This blog has been a long time coming – perhaps appropriate when talking about school friends I haven’t seen in decades. In my quest to keep myself busy, I totally burned myself out last weekend, filling days with marching for NHS, pedicures and shopping, in between socialising every night. I definitely need to improve my social stamina, as it has taken me a few days to recover.
I am now in Florence with the Wizard, continuing to exhaust myself trekking the streets, and fretting about anything that comes to mind.
Back to last weekend – I am pleased to report that I pulled on my big girl boots, told my demons to pipe down and attended the school reunion drinks. I won’t lie – I ran through the gamut of self-soothing excuses for not going. I had a wonderful dinner with a very dear friend the night before and was tempted to assure myself I had done enough. In the end, knowing that some people I wanted to see where travelling from up North, spurred me out the door.
It’s more than 30 years since I met most of these people (over 35 in some cases – a third of a century), and more than 20 since I last spoke to them. These are the faces of my childhood – the best friends of my memories and anecdotes – the chroniclers of first kisses and dirty books – the players in a thousand tales of laughter and tears – the historians of my life.
I was beyond impressed at the quality and details of their recollections. I expect my memory to fail me, and accept this is partly deliberate laziness and fear. The reunion was like a seance – with these witches dragging repressed memories from my gibbering psyche. At times like flashbacks – a word, a question – and suddenly these visual memories bubble up to the surface, things I forgot I knew: where someone lived, what their sister was like, a story about a boy, a teacher’s name. A mannerism would take me straight back to those classrooms and playgrounds. I was a child again, at once 7 and 10 and 16, groped by the past from the all angles, dragged from one scene to another.
We went to Catholic school – a peculiarity which moulds and marks us still. A central role I played in the Judy Blume book scandal shames me still – not the book but the fact that the nun compelled me to name the source (forgive me Lord, for being a grass). The Ursuline sisters loom large in our memories, and I wonder if they lurk a little in the corner of our bedrooms, still whispering that men are dirty and trying to give us cock-fright (forgive me Lord, I tend towards awe).
And more, so much more, in such a short space of hours…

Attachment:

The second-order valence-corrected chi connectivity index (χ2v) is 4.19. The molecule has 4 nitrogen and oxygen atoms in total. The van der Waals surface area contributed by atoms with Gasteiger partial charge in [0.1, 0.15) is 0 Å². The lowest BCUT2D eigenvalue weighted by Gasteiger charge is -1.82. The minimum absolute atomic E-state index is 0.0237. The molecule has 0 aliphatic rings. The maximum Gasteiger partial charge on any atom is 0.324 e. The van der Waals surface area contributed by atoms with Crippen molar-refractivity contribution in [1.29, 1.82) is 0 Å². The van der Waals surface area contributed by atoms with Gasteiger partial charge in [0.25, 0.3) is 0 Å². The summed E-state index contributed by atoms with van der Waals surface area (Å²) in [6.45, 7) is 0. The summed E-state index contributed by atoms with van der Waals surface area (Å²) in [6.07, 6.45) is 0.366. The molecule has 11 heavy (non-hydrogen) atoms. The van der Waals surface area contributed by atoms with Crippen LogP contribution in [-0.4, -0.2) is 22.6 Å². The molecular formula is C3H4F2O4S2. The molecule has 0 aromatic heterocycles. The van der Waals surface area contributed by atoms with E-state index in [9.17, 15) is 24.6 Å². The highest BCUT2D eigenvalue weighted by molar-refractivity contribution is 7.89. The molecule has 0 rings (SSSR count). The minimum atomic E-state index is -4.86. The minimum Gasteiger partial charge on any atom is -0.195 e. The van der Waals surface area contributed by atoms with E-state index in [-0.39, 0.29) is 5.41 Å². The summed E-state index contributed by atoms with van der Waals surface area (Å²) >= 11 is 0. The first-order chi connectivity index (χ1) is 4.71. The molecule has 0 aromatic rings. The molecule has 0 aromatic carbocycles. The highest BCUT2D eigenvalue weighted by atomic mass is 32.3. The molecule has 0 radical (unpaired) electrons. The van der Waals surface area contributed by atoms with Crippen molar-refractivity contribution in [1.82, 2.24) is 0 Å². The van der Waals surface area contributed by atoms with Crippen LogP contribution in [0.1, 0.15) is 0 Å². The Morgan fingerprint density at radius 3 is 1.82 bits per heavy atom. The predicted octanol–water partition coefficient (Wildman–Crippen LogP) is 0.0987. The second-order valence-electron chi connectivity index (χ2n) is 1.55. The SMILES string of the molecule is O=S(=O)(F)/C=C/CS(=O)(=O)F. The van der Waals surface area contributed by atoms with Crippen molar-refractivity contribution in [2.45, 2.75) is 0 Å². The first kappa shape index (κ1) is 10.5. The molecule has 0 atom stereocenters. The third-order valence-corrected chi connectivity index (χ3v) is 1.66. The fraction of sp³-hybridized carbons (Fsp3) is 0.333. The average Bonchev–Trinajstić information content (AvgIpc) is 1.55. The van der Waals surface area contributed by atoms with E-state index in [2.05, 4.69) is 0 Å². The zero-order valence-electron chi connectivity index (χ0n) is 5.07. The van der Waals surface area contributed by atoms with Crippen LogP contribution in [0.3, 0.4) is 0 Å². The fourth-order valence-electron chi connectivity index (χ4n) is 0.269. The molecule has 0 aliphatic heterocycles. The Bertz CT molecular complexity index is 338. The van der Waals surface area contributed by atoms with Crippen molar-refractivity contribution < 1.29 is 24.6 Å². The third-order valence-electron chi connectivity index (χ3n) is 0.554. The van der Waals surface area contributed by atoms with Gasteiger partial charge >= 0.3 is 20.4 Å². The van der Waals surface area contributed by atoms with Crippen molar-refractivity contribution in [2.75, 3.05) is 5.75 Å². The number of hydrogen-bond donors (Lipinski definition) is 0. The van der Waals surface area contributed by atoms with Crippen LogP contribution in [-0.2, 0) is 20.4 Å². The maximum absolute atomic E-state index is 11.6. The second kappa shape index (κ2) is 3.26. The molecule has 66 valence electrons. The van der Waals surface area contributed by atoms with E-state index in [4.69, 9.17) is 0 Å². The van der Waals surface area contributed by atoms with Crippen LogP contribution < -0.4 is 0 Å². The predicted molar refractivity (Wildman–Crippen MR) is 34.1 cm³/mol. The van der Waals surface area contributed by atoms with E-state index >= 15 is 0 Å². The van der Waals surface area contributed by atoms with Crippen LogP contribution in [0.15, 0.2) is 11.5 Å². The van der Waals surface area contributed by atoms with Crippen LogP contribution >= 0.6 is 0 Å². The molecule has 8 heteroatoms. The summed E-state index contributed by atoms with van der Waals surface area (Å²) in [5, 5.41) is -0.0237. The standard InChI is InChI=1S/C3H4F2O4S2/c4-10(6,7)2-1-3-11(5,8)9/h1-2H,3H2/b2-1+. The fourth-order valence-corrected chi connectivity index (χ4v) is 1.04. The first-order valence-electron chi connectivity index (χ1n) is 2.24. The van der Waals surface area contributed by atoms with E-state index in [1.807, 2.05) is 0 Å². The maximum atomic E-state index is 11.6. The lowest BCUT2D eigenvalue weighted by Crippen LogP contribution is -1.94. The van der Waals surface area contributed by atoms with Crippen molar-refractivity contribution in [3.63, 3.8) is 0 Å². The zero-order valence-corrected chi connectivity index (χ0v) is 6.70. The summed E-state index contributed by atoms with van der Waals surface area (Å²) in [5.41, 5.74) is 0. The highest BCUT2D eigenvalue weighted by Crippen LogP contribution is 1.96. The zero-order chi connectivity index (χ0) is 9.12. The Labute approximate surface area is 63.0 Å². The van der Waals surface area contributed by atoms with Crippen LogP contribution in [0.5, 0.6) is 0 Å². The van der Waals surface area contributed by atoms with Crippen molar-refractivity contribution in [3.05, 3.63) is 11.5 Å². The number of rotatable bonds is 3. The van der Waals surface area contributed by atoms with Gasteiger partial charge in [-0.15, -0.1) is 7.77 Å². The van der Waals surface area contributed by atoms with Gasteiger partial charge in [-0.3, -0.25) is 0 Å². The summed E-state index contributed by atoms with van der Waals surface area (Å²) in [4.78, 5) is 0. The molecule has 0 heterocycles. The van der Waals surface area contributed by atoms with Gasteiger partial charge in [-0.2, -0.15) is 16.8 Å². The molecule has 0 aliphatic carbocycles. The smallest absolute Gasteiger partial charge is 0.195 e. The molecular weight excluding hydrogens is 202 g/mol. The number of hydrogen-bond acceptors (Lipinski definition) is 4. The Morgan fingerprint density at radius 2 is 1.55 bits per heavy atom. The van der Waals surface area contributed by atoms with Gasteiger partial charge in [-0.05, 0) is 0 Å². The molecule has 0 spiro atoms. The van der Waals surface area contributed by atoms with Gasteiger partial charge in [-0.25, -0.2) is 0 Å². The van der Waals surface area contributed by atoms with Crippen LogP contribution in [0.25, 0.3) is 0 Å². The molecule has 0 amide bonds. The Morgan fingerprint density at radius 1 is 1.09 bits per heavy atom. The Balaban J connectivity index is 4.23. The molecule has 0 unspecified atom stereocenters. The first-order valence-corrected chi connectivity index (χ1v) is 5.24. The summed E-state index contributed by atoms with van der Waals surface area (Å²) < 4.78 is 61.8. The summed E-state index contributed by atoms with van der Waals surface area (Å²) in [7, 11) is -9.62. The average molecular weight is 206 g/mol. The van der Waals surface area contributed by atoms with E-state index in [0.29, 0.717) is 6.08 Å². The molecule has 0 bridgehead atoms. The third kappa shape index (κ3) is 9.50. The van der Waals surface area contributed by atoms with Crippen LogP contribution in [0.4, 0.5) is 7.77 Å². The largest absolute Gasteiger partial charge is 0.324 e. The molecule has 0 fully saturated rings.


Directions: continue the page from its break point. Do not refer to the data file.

We all look good for our age – in some cases, damn near preserved in stasis. Perhaps 40 is not so aged after all.
I am well remembered for being “clever” and developing early, the millstones of my school years (more on that another time).
In a group of women of our age, it never fails to amaze and upset me how many feel disappointed in their careers. All these little sparks still burning, still seeking that purpose that will make them flame brightly. While child rearing plays a part in that, I wish we instilled little girls with more ambition for themselves, rather than assuring them that a husband and kids is everything they need.
There are certainly people I want to see again and talk to more. It is comforting how much you can still like someone, still feel connection and familiarity after so many years, as though an unshakable foundation was built in those years of pleated skirts and lunchboxes. In sales training I was taught that “I like you” are the most powerful words at our disposal. And there is much truth in it. Without flattery or wares to sell, I can confirm that I wholeheartedly like the people I met with this weekend.
But, oh my word, the stories… I mentioned previously string theory and all the little connections that hold us together. Spending time with the people who are part of the stories of my life, listening to them tell the stories of my life, I realised it was these stories that hold the connections. The stories are the holders of our past, the keepers of our memories. From the smallest moment to the weight of history, we bind ourselves to one another, to time, with these stories. What are historians if not storytellers? How do you tell me who someone is, how you feel about them, without telling me stories? Even the worst of our past – the most embarrassing drunken exploits, the brushes with death, the heartbreak – become stories; stories we share with our friends, stories they repeat back to us years later, like reading a child their favourite bedtime book.
You cannot make new ‘old friends’ and you cannot change your past. Like that tatty pair of shoes you cannot bear to throw out because they are so comfortable, there is much to cherish in the old.
As I sit with old friends, last weekend, this week, I find comfort and joy in the past, and in the present. Cheers to that!